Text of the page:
Three Words Low-Income Children Need To Hear More

The door swung open, and the school counselor pushed a seven-year-old child into the room. As the child’s eyes met my own, his face turned pale white. I groaned inwardly but maintained a stoic expression.

“This one of yours?” the counselor said.

I nodded, and the counselor ushered Dustin to an empty table. He settled down in the back of the room, and I returned to the group of staff members at my own table. These meetings always ruined my day.

Dustin had entered the school a few weeks ago. Quite frankly, I was less than thrilled by his arrival. Thanks to him, my classroom expanded — yet again —to an impossible 28 children, an unacceptably large number for kindergarten. And he wasn’t just the normal addition. He was the kind that liked to curse, punch, scream, run out of the room, hide in various locations, and refuse to listen to any sort of command or request whatsoever.

When I first met him, for example, Dustin was squished between an open door and adjacent wall, ostensibly hiding from his mother. I said, “Hi, Dustin. I’m your new teacher.” He shook his head, wriggled a little closer to the wall, then cursed out his mom, who threw up her hands and left the building.

I looked from Dustin to the 27 other little people I was charged with educating, and back to Dustin. They all needed my attention. But with each new student — each Dustin — they would get less and less. They were getting less and less.

In that moment, I felt a mixture of exasperation and capitulation. A part of me wanted to revolt in some sort of heroic fashion. But what could I do? Chain myself to the office door and demand they give us more teachers? Go on a one-woman strike against the entire education system? With a union that didn’t exist?

I lived in the real world. And in the real world, you get fired for speaking out. I wanted to buck a system that I myself was trapped within. There was nothing I could do.

So I accepted it.

But Dustin. He did not accept it. If he wasn’t angry, then he was jealous. If he wasn’t starting a fight, he was ending another. If he had a problem and I didn’t respond, his fist took care of it instead. If I spent too much time with another student, he threw his work or broke his pencils. If I gave him a consequence, he stormed out of the room.

 

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Once, when I was outside with a group of students, Dustin (who was not in the group) took off his shoes, ran to the back of the school, and threw them onto the roof of the building. I calmly informed him that there was no way to retrieve his shoes, and he stomped and shouted all day long, demanding that they be returned, as if I was the one who had thrown them there in the first place! I was quite satisfied by the natural consequence of it all. But then the counselor showed up and gave him a new pair of shoes instead, completely ruining the lesson.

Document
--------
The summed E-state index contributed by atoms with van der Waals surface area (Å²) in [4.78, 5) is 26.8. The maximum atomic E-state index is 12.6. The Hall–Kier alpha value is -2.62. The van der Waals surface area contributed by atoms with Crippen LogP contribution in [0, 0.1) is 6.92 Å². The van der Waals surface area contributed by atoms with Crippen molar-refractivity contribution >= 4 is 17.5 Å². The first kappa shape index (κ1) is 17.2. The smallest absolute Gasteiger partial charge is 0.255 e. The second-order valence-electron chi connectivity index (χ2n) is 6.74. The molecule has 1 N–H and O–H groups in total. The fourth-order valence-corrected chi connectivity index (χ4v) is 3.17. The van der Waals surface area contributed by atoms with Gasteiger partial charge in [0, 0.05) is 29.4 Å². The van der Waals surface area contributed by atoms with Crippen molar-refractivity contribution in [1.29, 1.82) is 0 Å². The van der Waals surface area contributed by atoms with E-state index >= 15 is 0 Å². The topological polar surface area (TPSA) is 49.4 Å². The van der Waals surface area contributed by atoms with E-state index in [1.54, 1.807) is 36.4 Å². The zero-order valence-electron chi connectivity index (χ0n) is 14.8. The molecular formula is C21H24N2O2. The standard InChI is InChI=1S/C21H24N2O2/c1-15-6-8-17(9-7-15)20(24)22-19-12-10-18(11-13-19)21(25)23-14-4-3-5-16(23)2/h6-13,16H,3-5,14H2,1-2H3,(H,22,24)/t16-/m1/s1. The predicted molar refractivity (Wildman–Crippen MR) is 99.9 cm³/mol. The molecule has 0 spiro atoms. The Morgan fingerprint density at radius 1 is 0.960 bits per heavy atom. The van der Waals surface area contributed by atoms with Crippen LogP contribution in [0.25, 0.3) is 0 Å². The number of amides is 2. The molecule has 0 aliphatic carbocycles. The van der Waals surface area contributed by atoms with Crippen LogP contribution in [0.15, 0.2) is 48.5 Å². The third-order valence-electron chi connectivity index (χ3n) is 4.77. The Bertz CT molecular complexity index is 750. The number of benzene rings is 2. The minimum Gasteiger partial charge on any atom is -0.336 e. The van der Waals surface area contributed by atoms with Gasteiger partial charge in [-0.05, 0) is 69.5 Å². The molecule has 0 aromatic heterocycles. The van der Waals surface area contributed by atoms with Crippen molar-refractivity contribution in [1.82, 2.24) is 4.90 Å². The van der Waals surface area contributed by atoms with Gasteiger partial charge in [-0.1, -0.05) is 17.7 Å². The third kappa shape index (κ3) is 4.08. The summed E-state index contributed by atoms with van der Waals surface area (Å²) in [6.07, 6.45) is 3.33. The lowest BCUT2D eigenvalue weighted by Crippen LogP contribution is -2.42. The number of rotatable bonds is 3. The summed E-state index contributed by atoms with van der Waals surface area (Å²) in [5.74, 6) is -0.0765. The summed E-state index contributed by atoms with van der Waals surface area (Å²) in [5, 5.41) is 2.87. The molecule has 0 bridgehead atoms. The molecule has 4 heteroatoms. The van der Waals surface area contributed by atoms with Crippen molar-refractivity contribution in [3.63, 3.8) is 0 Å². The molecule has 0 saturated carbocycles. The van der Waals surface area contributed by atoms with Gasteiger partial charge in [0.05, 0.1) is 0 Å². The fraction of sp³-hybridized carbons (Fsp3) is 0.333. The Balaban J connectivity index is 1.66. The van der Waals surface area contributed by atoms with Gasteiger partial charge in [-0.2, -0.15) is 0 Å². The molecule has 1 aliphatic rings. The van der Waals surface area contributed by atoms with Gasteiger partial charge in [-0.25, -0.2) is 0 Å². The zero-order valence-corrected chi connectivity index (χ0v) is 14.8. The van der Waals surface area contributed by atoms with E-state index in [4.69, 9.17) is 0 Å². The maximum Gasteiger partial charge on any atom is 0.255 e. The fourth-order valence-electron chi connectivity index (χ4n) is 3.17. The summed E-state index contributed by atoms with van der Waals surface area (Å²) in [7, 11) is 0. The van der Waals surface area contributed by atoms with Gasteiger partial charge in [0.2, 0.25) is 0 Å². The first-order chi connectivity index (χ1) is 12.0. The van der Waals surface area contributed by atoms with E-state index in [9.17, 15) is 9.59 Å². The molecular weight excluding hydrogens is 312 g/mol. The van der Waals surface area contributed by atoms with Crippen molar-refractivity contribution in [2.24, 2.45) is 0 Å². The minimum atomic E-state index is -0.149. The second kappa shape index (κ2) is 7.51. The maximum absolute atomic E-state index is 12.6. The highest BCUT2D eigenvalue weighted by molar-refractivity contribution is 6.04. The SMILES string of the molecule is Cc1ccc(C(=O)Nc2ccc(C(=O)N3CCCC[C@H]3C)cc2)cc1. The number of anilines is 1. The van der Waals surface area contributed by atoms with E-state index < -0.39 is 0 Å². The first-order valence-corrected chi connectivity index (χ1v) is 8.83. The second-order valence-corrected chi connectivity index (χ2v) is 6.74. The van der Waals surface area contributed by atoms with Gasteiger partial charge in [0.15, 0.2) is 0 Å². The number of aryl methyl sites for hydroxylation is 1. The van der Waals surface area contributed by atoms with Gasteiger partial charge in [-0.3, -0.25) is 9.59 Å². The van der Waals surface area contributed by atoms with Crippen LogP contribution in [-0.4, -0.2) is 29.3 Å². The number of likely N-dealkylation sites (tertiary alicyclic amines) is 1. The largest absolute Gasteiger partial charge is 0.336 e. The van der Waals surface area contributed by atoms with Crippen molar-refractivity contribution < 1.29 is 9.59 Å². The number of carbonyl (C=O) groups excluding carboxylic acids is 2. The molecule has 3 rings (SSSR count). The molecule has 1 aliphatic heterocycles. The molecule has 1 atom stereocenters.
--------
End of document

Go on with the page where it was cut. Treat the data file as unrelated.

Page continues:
Dustin was my daily headache. Now, as my staff meeting droned on, I glanced in his direction. His feet dangled from a chair and his arms rested awkwardly on the high table as he doodled with a crayon. He had tried to run away while I was absent for the meeting. ‘Course he did. I began to scheme a worthy punishment.

On this particular day, I had left Dustin and the rest of my students with an assistant while I attended the staff meeting. Meetings interrupted my teaching at least once a week, so the routine was familiar.

Familiar and dreaded.

The assistant who watched my kids had already been “written up” twice. Once for hitting a child, and once for throwing a pen — at a child. No, she hadn’t been fired.

So before the meeting, I prepared my students as I normally did, addressing last-minute needs and laying out instructions. As usual, the classroom was characteristically quiet. My students had perfected the art of “whisper-voices,” which had paid off well in keeping everyone focused. The assistant teacher smiled at me reassuringly, and I nodded back, thinking that perhaps it would go well.

I exited the classroom and closed the door behind me. As I began walking, however, something stopped me, and I turned around. I walked back over and pressed an ear to the classroom door, listening for signs of misbehavior.

Still quiet.

I cocked my head in surprise. Maybe it would be a good day.